Is Google Making a Move Toward Pay-to-Play?

Aaron O'Hanlon

FOR YEARS NOW, Google has been an affordable place for home-improvement contractors to generate their own leads.

The introduction of the ‘Local Places’ section allowed contractors to be displayed high on the first page with only their business information needed. You didn’t even need a web site to promote your business on Google.

As someone who has been involved in search engine optimization for the past 18 years, the past few months have definitely been disappointing. There have been some changes in the way Google is currently displaying their search results, as well as a possible new service, which would put them on par with HomeAdvisor or any other lead service.


This past summer, Google went from their seven-pack of local map listings down to three. That means if your company was in the 4–7 slot, you are no longer on the first page of search results: Fig. 1.

Fig 1

As you can see, the address and phone number are no longer displayed but new ‘Web Site’ and ‘Directions’ button are. A link to ‘More Professional Painters’ has also been added.

Another change is that by clicking on the company’s business name, it no longer takes you to their Google+ page, but instead, takes you to a ‘Local Finder’ page that shows detailed information about the company. This just fuels the rumors that Google may soon be abandoning their Google+ product.

As mentioned, Google no longer displays the phone number or the web site. The theory behind the ‘click to call’ button is for Google to now track clicks. Previously, they were unable to get that data because the phone number was displayed. With this approach, Google has limited the amount of information a company can display as well as the number of companies that are displaying. Why would Google do this when, historically, they wanted to display the best results for the user?


That’s right. Google could be heading toward charging home-improvement contractors for leads. Just like HomeAdvisor, Angie’s List and the other lead services, Google is beta testing their Home Services Ads service in the Northern California area. For example if you do a search for a plumber in San Mateo, you will see the following results: Fig. 2.

Fig 2These are sponsored listings that completely replace the ‘Local Places’ listings. Also of note, Home Services Ads push Google Adwords ads to the right-hand column of search results. Meaning that even with pay-per-click enabled, these new Home Services Ads will take the top positions. The ads include a photo of the home-improvement contractor, their location and phone number, along with any ratings —and what look like call-out promotional text that details qualifications and service qualities, and offers such as BBB A+ or emergency services. Users can click the profiles for more details, which is not pulling data, but rather, is user-implemented. Meaning, in order to be listed in this area, you need to be paying Google.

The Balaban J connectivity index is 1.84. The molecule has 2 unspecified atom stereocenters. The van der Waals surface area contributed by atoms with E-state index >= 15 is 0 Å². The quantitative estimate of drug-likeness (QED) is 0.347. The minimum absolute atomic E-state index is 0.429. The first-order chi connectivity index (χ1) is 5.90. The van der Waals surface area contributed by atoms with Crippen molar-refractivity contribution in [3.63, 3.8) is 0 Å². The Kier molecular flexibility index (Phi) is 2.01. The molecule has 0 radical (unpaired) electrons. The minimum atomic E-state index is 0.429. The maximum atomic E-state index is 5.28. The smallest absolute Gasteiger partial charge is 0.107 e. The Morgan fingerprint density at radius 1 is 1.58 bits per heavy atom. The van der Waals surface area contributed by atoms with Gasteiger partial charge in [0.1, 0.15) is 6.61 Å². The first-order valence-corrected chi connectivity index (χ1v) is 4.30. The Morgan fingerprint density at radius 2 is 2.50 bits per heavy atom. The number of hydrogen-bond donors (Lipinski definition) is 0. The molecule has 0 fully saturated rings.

In addition to having to provide all of your business information, licenses, insurance, etc., Google has the typical user form, which allows them to sell leads. If you click on the link ‘More Plumbers,’ you are taken to the following page: Fig. 3.

Fig 3As you can see, Google will be allowing users to select the typical three contractors to contact, thus following the typical practice used by lead companies.

While Google’s Home Services Ads are currently only available for plumbing and locksmith home-improvement contractors selected by Google in Northern California, I see a connection between them and the larger changes to Google’s ‘Local Places’ section.

Though Google’s Home Services Ads are currently in a testing mode, don’t fear that it will take over. I don’t think users really enjoy the limited three-contractors contact approach. Also, how is Google going to handle issues when the user isn’t satisfied with the three contractors, or the contractor doesn’t believe that the leads are worthy?

Either way, contractors are going to have to be on top of their online game. Since the ‘Local Places’ listings are shrinking and many listings have been knocked off the first page, contractors are going to need to focus on Google’s requirements, as well as have a budget, to compete for the first-page results.

Aaron O’Hanlon is the managing director of Footbridge Media, LLC, a contractor marketing firm specializing in the home-improvement industry. It is his mission to educate, inform, and assist contractors on taking over their online presence.



Current Issue

Current IssueRead the current issue in page-turner format.





Free Subscription

Sign up for your FREE subscription to inPAINT magazine, delivered directly to your mailbox.

Sign up